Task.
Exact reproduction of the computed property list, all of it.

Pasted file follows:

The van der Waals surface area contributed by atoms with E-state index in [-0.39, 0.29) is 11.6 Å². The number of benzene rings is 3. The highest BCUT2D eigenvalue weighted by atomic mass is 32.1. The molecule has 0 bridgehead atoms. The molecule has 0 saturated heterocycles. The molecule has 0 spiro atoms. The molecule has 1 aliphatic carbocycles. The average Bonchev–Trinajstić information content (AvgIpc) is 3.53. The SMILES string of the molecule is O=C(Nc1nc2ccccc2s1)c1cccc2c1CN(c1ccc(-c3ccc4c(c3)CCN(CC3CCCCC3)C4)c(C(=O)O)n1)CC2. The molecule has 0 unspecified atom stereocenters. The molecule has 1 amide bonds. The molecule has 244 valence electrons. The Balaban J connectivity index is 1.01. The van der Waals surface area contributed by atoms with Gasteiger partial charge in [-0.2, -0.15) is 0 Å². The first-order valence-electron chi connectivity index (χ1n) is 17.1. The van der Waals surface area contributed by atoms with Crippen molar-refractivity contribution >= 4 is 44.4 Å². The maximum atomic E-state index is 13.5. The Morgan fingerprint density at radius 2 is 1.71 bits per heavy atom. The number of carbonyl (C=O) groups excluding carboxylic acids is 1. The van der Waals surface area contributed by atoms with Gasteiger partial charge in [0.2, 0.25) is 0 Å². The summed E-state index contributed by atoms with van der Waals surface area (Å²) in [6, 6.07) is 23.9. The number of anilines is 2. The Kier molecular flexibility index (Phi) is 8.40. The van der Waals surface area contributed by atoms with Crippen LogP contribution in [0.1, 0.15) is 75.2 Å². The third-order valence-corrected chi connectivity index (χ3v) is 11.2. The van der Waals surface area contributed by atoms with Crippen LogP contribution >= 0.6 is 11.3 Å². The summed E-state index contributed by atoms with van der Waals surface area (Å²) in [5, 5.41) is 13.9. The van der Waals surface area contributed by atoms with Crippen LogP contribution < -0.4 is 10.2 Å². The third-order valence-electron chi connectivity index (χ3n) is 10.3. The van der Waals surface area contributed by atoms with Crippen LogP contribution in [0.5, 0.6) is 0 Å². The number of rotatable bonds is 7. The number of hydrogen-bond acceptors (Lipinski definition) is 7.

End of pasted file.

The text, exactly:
The van der Waals surface area contributed by atoms with E-state index in [-0.39, 0.29) is 11.6 Å². The number of benzene rings is 3. The highest BCUT2D eigenvalue weighted by atomic mass is 32.1. The molecule has 0 bridgehead atoms. The molecule has 0 saturated heterocycles. The molecule has 0 spiro atoms. The molecule has 1 aliphatic carbocycles. The average Bonchev–Trinajstić information content (AvgIpc) is 3.53. The SMILES string of the molecule is O=C(Nc1nc2ccccc2s1)c1cccc2c1CN(c1ccc(-c3ccc4c(c3)CCN(CC3CCCCC3)C4)c(C(=O)O)n1)CC2. The molecule has 0 unspecified atom stereocenters. The molecule has 1 amide bonds. The molecule has 244 valence electrons. The Balaban J connectivity index is 1.01. The van der Waals surface area contributed by atoms with Gasteiger partial charge in [-0.2, -0.15) is 0 Å². The first-order valence-electron chi connectivity index (χ1n) is 17.1. The van der Waals surface area contributed by atoms with Crippen molar-refractivity contribution >= 4 is 44.4 Å². The maximum atomic E-state index is 13.5. The Morgan fingerprint density at radius 2 is 1.71 bits per heavy atom. The number of carbonyl (C=O) groups excluding carboxylic acids is 1. The van der Waals surface area contributed by atoms with Gasteiger partial charge in [0.2, 0.25) is 0 Å². The summed E-state index contributed by atoms with van der Waals surface area (Å²) in [6, 6.07) is 23.9. The number of anilines is 2. The Kier molecular flexibility index (Phi) is 8.40. The van der Waals surface area contributed by atoms with Crippen LogP contribution in [0.1, 0.15) is 75.2 Å². The third-order valence-corrected chi connectivity index (χ3v) is 11.2. The van der Waals surface area contributed by atoms with Crippen LogP contribution >= 0.6 is 11.3 Å². The summed E-state index contributed by atoms with van der Waals surface area (Å²) in [5, 5.41) is 13.9. The van der Waals surface area contributed by atoms with Crippen LogP contribution < -0.4 is 10.2 Å². The third-order valence-electron chi connectivity index (χ3n) is 10.3. The van der Waals surface area contributed by atoms with Crippen LogP contribution in [0.5, 0.6) is 0 Å². The number of rotatable bonds is 7. The number of hydrogen-bond acceptors (Lipinski definition) is 7.